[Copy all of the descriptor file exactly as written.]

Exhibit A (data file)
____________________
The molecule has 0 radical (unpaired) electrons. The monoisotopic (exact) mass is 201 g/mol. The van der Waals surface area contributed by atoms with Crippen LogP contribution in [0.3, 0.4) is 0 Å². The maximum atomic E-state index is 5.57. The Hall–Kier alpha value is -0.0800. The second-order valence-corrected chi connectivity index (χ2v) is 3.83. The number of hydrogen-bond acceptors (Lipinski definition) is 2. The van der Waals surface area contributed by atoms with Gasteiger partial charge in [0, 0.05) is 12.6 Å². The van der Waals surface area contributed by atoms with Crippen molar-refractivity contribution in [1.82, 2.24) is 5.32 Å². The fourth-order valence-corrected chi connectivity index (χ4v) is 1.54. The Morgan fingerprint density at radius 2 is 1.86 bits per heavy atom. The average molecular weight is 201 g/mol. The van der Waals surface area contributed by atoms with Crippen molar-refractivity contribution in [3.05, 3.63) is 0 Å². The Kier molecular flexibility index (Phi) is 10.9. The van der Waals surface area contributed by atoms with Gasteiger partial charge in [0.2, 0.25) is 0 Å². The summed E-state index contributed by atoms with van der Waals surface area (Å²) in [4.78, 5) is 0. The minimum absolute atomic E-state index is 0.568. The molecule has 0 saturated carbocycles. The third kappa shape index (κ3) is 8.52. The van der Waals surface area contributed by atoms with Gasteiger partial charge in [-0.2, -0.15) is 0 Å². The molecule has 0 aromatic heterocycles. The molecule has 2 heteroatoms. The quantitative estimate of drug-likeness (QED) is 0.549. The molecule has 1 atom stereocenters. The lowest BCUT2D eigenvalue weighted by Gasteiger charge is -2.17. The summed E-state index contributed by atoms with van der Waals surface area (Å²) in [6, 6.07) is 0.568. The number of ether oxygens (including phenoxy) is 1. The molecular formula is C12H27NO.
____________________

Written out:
The molecule has 0 radical (unpaired) electrons. The monoisotopic (exact) mass is 201 g/mol. The van der Waals surface area contributed by atoms with Crippen LogP contribution in [0.3, 0.4) is 0 Å². The maximum atomic E-state index is 5.57. The Hall–Kier alpha value is -0.0800. The second-order valence-corrected chi connectivity index (χ2v) is 3.83. The number of hydrogen-bond acceptors (Lipinski definition) is 2. The van der Waals surface area contributed by atoms with Gasteiger partial charge in [0, 0.05) is 12.6 Å². The van der Waals surface area contributed by atoms with Crippen molar-refractivity contribution in [1.82, 2.24) is 5.32 Å². The fourth-order valence-corrected chi connectivity index (χ4v) is 1.54. The Morgan fingerprint density at radius 2 is 1.86 bits per heavy atom. The average molecular weight is 201 g/mol. The van der Waals surface area contributed by atoms with Crippen molar-refractivity contribution in [3.05, 3.63) is 0 Å². The Kier molecular flexibility index (Phi) is 10.9. The van der Waals surface area contributed by atoms with Gasteiger partial charge in [0.2, 0.25) is 0 Å². The summed E-state index contributed by atoms with van der Waals surface area (Å²) in [4.78, 5) is 0. The minimum absolute atomic E-state index is 0.568. The molecule has 0 saturated carbocycles. The third kappa shape index (κ3) is 8.52. The van der Waals surface area contributed by atoms with Gasteiger partial charge in [-0.2, -0.15) is 0 Å². The molecule has 0 aromatic heterocycles. The molecule has 2 heteroatoms. The quantitative estimate of drug-likeness (QED) is 0.549. The molecule has 1 atom stereocenters. The lowest BCUT2D eigenvalue weighted by Gasteiger charge is -2.17. The summed E-state index contributed by atoms with van der Waals surface area (Å²) in [6, 6.07) is 0.568. The number of ether oxygens (including phenoxy) is 1. The molecular formula is C12H27NO.